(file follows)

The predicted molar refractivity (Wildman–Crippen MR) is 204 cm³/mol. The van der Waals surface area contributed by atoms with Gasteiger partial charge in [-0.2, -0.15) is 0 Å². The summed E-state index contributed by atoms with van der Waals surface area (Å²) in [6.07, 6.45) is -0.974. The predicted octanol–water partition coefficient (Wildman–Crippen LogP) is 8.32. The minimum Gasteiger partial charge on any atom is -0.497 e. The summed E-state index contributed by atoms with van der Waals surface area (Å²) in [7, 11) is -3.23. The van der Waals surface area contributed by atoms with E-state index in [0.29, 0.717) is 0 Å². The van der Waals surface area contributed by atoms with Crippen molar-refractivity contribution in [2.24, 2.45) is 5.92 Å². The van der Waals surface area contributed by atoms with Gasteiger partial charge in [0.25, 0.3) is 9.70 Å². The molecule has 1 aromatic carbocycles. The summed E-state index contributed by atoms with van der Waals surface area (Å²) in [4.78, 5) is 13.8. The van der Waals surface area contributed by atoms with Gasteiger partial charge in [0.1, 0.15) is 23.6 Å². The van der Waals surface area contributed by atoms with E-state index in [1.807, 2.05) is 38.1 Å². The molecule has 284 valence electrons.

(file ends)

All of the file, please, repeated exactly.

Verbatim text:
The predicted molar refractivity (Wildman–Crippen MR) is 204 cm³/mol. The van der Waals surface area contributed by atoms with Gasteiger partial charge in [-0.2, -0.15) is 0 Å². The summed E-state index contributed by atoms with van der Waals surface area (Å²) in [6.07, 6.45) is -0.974. The predicted octanol–water partition coefficient (Wildman–Crippen LogP) is 8.32. The minimum Gasteiger partial charge on any atom is -0.497 e. The summed E-state index contributed by atoms with van der Waals surface area (Å²) in [7, 11) is -3.23. The van der Waals surface area contributed by atoms with E-state index in [0.29, 0.717) is 0 Å². The van der Waals surface area contributed by atoms with Crippen molar-refractivity contribution in [2.24, 2.45) is 5.92 Å². The van der Waals surface area contributed by atoms with Gasteiger partial charge in [0.25, 0.3) is 9.70 Å². The molecule has 1 aromatic carbocycles. The summed E-state index contributed by atoms with van der Waals surface area (Å²) in [4.78, 5) is 13.8. The van der Waals surface area contributed by atoms with Gasteiger partial charge in [0.1, 0.15) is 23.6 Å². The van der Waals surface area contributed by atoms with E-state index in [1.807, 2.05) is 38.1 Å². The molecule has 284 valence electrons.